Monica S. Lewinsky is a young woman in big trouble.
She has endangered President Clinton politically and perhaps legally. She says he had sex with her and urged her to deny it under oath.
She has seen Clinton clench his jaw, glare into TV cameras and say: "I did not have sexual relations with that woman, Miss Lewinsky. I never told anybody to lie, not a single time--never. These allegations are false."
She has placed Vernon E. Jordan Jr., an attorney and Clinton's powerful confidant, go-between and fixer, in similar jeopardy by saying that he too had urged her to deny having presidential sex. She has seen Jordan glower into the cameras and say: "Ms. Lewinsky told me in no uncertain terms that she did not have a sexual relationship with the president. At no time did I ever say, suggest or intimate to her that she should lie."
She has spoken with close friend Linda Tripp about having sex with the president and lying about it, and was secretly taped and betrayed. She has embarrassed a former lover and his wife. She has put her brother under media siege, gotten her father subpoenaed and placed her mother in legal peril by asking her for advice. She is the topic of jokes about calling the president "Schmucko" and "the creep" and of talk about phone sex, oral sex and semen on her dress, so tawdry that a television show warned the matter might not be suitable for young viewers. Predictably, she has gotten a $2-million offer from Penthouse magazine to tell all and bare much.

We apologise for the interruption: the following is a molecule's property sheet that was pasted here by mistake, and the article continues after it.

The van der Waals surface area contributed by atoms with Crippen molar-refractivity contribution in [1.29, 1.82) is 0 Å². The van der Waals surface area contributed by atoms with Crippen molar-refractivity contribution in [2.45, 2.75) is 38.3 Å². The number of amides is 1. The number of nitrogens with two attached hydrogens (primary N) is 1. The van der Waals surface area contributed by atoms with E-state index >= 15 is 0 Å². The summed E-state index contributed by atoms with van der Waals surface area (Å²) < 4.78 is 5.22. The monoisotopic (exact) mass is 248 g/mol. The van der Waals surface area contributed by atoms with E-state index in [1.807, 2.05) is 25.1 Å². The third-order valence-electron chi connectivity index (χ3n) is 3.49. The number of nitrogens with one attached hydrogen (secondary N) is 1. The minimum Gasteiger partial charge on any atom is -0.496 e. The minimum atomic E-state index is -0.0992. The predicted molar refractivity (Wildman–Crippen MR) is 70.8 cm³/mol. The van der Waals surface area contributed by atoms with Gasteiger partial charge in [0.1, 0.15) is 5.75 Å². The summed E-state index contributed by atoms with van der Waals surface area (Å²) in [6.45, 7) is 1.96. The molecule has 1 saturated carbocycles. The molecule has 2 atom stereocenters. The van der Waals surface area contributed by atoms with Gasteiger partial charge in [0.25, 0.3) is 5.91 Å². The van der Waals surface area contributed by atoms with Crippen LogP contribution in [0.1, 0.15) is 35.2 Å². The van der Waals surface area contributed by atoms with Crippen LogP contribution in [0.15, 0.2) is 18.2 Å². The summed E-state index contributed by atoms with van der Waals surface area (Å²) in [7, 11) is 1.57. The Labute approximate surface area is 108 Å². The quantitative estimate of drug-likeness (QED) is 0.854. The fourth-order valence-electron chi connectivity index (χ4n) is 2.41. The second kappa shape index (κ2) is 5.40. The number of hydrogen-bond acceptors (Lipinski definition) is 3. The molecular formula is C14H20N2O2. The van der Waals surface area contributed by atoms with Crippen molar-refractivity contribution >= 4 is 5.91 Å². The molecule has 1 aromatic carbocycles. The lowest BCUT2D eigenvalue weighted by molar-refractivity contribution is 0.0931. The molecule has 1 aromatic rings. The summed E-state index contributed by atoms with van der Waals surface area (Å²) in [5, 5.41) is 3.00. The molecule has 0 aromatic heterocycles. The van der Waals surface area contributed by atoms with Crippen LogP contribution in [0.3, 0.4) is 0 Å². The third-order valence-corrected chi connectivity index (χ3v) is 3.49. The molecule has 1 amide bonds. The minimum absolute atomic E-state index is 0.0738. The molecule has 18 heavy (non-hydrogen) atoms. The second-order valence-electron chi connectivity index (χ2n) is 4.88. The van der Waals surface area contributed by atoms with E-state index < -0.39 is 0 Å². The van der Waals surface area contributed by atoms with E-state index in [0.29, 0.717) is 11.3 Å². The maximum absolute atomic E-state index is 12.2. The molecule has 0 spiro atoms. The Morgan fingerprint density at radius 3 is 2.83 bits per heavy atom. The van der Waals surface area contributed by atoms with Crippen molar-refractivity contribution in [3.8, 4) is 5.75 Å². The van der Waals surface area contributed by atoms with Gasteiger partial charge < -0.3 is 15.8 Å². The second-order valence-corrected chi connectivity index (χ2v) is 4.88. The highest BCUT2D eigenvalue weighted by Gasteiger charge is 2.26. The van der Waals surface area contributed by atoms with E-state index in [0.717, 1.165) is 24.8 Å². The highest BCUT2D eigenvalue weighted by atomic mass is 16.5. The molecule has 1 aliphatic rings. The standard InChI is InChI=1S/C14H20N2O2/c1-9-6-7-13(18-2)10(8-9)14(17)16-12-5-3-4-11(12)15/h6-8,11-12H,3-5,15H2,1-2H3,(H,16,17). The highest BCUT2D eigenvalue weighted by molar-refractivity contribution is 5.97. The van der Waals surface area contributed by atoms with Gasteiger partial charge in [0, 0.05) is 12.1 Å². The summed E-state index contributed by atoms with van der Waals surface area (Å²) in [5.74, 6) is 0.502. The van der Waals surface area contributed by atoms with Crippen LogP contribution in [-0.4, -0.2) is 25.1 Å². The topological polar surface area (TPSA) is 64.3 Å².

Monica Lewinsky, finally, is in big trouble because of this: If she is lying, her future will be a horror; if she is not lying, her future will be a horror. It is difficult to envision a tomorrow for Monica that will not be a nightmare. Not least, she could go to prison for perjury. She swore in an affidavit earlier this month, before Linda Tripp's tapes went public, that she had never had a sexual relationship with the president. Monica is only 24. Her lawyer, William Ginsburg, describes her as devastated, crushed, fearful, emotionally shattered, scared out of her mind. She has been quoted as saying, "My life is ruined."